words of wisdom
thank you all for your comments yesterday — from deep thoughts on the dangers of distraction in our society [more on that later] to car-detailing tips. josh ended up taking the car to a detailer, but instead of offering to do the job, they basically talked him through doing it himself. and therefore, the entire interior of the car has now been partially disassembled by someone much more used to removing gall bladders than car seats. but he assures me this will all turn out okay. and i have to say, it does seem to have dried off pretty nicely.
why yes, that would be the drivers’s seat on the floor of our apartment. why do you ask?
on distraction: read at your own risk
yesterday, reader jane left a comment warning of the potential dire consequences of distraction — you can read this terrifying article about parents who accidentally left children in hot cars to perish here. reading it chilled me to the bone and sent me into tears in front of my laptop, in part because it was just disturbing to read, and also because i thought about how the swiss cheese effect had impacted me over the past month and yet how much WORSE the outcomes could have been [i could have hurt someone in the car accident, for example].
one interesting [and potentially useful] piece of the article discussed the factors that have led to outcomes much more catastrophic than what my experiences have been. here’s an excerpt:
Diamond [molecular physiologist and memory expert] says that in situations involving familiar, routine motor skills, the human animal presses the basal ganglia into service as a sort of auxiliary autopilot. When our prefrontal cortex and hippocampus are planning our day on the way to work, the ignorant but efficient basal ganglia is operating the car; that’s why you’ll sometimes find yourself having driven from point A to point B without a clear recollection of the route you took, the turns you made or the scenery you saw.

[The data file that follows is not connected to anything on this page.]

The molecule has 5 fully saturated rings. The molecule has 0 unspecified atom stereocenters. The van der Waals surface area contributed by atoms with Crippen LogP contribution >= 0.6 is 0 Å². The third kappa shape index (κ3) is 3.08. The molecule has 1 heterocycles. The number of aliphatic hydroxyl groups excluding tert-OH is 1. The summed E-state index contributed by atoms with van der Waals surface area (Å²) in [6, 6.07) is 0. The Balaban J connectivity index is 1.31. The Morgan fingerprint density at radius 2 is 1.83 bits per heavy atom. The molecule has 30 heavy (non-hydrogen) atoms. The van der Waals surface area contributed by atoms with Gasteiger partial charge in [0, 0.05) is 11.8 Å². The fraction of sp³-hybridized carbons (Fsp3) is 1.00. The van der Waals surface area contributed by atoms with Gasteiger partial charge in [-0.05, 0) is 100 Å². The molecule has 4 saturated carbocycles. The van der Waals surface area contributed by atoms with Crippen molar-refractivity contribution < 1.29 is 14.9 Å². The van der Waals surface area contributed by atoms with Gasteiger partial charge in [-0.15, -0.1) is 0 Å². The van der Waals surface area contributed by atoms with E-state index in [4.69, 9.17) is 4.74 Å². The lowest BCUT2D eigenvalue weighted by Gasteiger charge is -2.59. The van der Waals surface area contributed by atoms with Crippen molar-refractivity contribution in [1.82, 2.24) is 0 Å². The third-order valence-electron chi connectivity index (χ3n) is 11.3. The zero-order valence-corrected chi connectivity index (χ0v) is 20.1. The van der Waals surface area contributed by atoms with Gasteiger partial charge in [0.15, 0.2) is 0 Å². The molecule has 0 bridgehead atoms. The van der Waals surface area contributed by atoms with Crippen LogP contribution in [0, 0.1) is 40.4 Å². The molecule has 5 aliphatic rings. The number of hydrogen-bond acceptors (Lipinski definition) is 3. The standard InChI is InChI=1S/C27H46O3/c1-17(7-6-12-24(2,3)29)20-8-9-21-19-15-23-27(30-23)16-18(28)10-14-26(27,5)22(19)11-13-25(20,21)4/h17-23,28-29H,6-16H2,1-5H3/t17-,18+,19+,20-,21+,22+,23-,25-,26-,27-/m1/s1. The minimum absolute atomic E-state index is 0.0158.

Ordinarily, says Diamond, this delegation of duty “works beautifully, like a symphony. But sometimes, it turns into the ‘1812 Overture.’ The cannons take over and overwhelm.”
By experimentally exposing rats to the presence of cats, and then recording electrochemical changes in the rodents’ brains, Diamond has found that stress — either sudden or chronic — can weaken the brain’s higher-functioning centers, making them more susceptible to bullying from the basal ganglia. He’s seen the same sort of thing play out in cases he’s followed involving infant deaths in cars.
“The quality of prior parental care seems to be irrelevant,” he said. “The important factors that keep showing up involve a combination of stress, emotion, lack of sleep and change in routine, where the basal ganglia is trying to do what it’s supposed to do, and the conscious mind is too weakened to resist. What happens is that the memory circuits in a vulnerable hippocampus literally get overwritten, like with a computer program. Unless the memory circuit is rebooted — such as if the child cries, or, you know, if the wife mentions the child in the back — it can entirely disappear.”
✔ lack of sleep
✔ change in routine
[in my case, the answers to these questions are: yes, yes, somewhat yes, and HELL YES]
in less macabre news . . .
my long-awaited cookbook came:
the beautiful illustrations and simple-yet-delicious-sounding recipes took me away from the cares of the day for a few moments last night. i am so excited and do plan to go through all of the recipes in this cookbook. unlike the martha project, i am not going to exclude all other recipe sources while i go through this book — i think that could potentially get a little bit monotonous, and while this book is entirely vegetarian, we are not.
and i need to leave room in my cooking agenda to incorporate cooking light gems like this one:
shrimp + basil panzanella
ripe tomatoes. basil from our ‘garden’ [fine, it’s a plant from whole foods sitting on our windowsill in a pot, all right?]. succulent shrimp and crusty bread. almost enough to make me forget about . . . well, what i forgot. almost.